Title: Desertification? Northern Ethiopia re-photographed after 140 years
Authors: Nyssen, Jan ×
Haile, Mitiku
Naudts, Jozef
Munro, Neil
Poesen, Jean
Moeyersons, Jan
Frankl, Amaury
Deckers, Jozef A.
Pankhurst, Richard #
Issue Date: 2009
Publisher: Elsevier Pub. Co.
Series Title: Science of the total environment vol:407 issue:8 pages:2749-2755
Abstract: A collection of sepia photographs, taken during Great Britain's military expedition to Abyssinia in 1868, are the oldest landscape photographs from northern Ethiopia, and have been used to compare the status of vegetation and land management 140 years ago with that of contemporary times. Thirteen repeat landscape photographs, taken during the dry seasons of 1868 and 2008, were analyzed for various environmental indicators and show a significant improvement of vegetation cover. New eucalypt woodlands, introduced since the 1950s are visible and have provided a valuable alternative for house construction and fuel-wood, but more importantly there has also been locally important natural regeneration of indigenous trees and shrubs. The situation in respect to soil and water conservation measures in farmlands has also improved. According to both historical information and measured climatic data, rainfall conditions around 1868 and in the late 19th century were similar to those of the late 20th/early 21st century. Furthermore, despite a ten-fold increase in population density, land rehabilitation has been accomplished over extensive areas by large-scale implementation of reforestation and terracing activities, especially in the last two decades. in some cases repeat photography shows however that riparian vegetation has been washed away. This is related to river widening in recent degradation periods, particularly in the 1970s-1980s. More recently, riverbeds have become stabilized, and indicate a decreased runoff response. Environmental recovery programmes could not heal all scars, but this study shows that overall there has been a remarkable recovery of vegetation and also improved soil protection over the last 140 years, thereby invalidating hypotheses of the irreversibility of land degradation in semi-arid areas. in a highly degraded environment with high pressure on the land, rural communities were left with no alternative but to improve land husbandry: in northern Ethiopia such interventions have been demonstrably successful. (C) 2008 Elsevier B.V. All rights reserved.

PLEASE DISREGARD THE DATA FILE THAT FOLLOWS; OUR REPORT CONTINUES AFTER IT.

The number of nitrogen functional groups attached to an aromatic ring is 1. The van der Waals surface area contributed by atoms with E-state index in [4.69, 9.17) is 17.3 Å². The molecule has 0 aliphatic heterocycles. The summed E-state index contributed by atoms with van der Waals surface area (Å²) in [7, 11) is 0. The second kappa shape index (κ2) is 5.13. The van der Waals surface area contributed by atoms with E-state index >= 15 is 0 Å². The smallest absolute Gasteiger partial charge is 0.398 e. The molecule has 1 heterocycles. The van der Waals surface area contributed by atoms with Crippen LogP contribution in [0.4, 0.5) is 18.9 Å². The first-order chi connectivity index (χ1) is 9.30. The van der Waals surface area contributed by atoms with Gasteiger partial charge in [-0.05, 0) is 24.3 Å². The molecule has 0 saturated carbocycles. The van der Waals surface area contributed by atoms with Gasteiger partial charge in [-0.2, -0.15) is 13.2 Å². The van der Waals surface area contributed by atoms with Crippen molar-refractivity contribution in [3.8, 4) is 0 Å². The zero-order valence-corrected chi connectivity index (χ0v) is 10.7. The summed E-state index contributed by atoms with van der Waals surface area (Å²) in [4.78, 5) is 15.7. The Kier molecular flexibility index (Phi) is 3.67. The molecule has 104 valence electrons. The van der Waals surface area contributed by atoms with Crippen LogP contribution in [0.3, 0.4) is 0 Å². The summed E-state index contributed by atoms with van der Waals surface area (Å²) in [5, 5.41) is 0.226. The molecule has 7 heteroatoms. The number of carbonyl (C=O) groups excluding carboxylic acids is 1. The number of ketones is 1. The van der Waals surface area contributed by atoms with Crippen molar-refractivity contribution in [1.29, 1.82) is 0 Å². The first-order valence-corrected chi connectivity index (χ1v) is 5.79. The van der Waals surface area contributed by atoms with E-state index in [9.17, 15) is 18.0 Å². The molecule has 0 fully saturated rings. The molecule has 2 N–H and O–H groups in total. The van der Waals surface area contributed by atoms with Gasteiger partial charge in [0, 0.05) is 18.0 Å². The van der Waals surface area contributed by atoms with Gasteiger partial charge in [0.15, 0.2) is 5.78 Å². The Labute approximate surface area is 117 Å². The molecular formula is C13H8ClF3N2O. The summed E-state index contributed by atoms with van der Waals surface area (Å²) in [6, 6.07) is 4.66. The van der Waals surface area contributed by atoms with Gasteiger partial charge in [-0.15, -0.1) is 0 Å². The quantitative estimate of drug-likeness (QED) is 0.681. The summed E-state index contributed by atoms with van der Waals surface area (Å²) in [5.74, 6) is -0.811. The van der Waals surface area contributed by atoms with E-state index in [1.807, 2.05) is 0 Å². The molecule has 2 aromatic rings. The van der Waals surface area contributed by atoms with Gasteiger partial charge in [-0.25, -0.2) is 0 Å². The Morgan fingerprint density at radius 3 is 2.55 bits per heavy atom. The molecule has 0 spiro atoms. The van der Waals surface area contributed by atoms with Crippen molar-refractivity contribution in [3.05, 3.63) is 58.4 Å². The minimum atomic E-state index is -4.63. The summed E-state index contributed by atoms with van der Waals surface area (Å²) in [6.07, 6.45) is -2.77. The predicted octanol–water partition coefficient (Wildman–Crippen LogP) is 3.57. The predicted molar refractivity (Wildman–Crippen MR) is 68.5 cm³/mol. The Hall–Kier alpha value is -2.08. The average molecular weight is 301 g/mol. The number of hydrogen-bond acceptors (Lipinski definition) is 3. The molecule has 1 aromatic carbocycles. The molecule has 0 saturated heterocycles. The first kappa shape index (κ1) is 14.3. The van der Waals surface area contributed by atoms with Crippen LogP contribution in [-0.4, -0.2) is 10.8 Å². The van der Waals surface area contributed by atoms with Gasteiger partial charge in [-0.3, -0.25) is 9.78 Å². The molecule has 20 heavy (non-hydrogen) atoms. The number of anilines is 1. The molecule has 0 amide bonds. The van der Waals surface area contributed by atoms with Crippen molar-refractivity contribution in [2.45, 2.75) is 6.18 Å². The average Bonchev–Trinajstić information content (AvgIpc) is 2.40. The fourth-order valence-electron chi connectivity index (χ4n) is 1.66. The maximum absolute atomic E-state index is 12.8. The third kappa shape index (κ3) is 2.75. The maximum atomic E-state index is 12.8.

ISSN: 0048-9697
Publication status: published
KU Leuven publication type: IT
Appears in Collections:Division Soil and Water Management
Division of Geography & Tourism
× corresponding author
# (joint) last author

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